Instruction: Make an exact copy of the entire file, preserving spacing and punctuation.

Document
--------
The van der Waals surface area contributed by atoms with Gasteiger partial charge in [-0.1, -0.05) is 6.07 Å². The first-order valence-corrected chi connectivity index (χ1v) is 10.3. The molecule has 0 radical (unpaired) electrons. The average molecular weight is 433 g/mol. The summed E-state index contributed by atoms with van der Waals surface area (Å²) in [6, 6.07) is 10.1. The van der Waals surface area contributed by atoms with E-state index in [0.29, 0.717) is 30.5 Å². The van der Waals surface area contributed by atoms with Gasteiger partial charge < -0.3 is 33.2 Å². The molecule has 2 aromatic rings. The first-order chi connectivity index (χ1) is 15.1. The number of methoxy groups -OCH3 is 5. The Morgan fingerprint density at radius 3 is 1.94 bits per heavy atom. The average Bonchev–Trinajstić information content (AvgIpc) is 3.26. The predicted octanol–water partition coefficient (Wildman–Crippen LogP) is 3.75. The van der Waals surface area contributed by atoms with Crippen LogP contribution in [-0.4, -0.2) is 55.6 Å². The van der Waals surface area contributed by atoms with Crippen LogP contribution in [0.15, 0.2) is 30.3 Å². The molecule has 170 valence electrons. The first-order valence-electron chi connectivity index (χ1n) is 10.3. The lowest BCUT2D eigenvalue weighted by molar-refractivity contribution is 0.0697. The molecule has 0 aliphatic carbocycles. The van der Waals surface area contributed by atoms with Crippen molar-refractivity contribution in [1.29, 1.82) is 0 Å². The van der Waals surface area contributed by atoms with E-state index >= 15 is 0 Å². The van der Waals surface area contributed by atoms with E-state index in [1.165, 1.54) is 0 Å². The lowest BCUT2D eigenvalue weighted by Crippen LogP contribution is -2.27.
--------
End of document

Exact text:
The van der Waals surface area contributed by atoms with Gasteiger partial charge in [-0.1, -0.05) is 6.07 Å². The first-order valence-corrected chi connectivity index (χ1v) is 10.3. The molecule has 0 radical (unpaired) electrons. The average molecular weight is 433 g/mol. The summed E-state index contributed by atoms with van der Waals surface area (Å²) in [6, 6.07) is 10.1. The van der Waals surface area contributed by atoms with E-state index in [0.29, 0.717) is 30.5 Å². The van der Waals surface area contributed by atoms with Gasteiger partial charge < -0.3 is 33.2 Å². The molecule has 2 aromatic rings. The first-order chi connectivity index (χ1) is 15.1. The number of methoxy groups -OCH3 is 5. The Morgan fingerprint density at radius 3 is 1.94 bits per heavy atom. The average Bonchev–Trinajstić information content (AvgIpc) is 3.26. The predicted octanol–water partition coefficient (Wildman–Crippen LogP) is 3.75. The van der Waals surface area contributed by atoms with Crippen LogP contribution in [-0.4, -0.2) is 55.6 Å². The van der Waals surface area contributed by atoms with Crippen LogP contribution in [0.15, 0.2) is 30.3 Å². The molecule has 170 valence electrons. The first-order valence-electron chi connectivity index (χ1n) is 10.3. The lowest BCUT2D eigenvalue weighted by molar-refractivity contribution is 0.0697. The molecule has 0 aliphatic carbocycles. The van der Waals surface area contributed by atoms with Crippen molar-refractivity contribution in [1.29, 1.82) is 0 Å². The van der Waals surface area contributed by atoms with E-state index >= 15 is 0 Å². The van der Waals surface area contributed by atoms with E-state index in [1.165, 1.54) is 0 Å². The lowest BCUT2D eigenvalue weighted by Crippen LogP contribution is -2.27.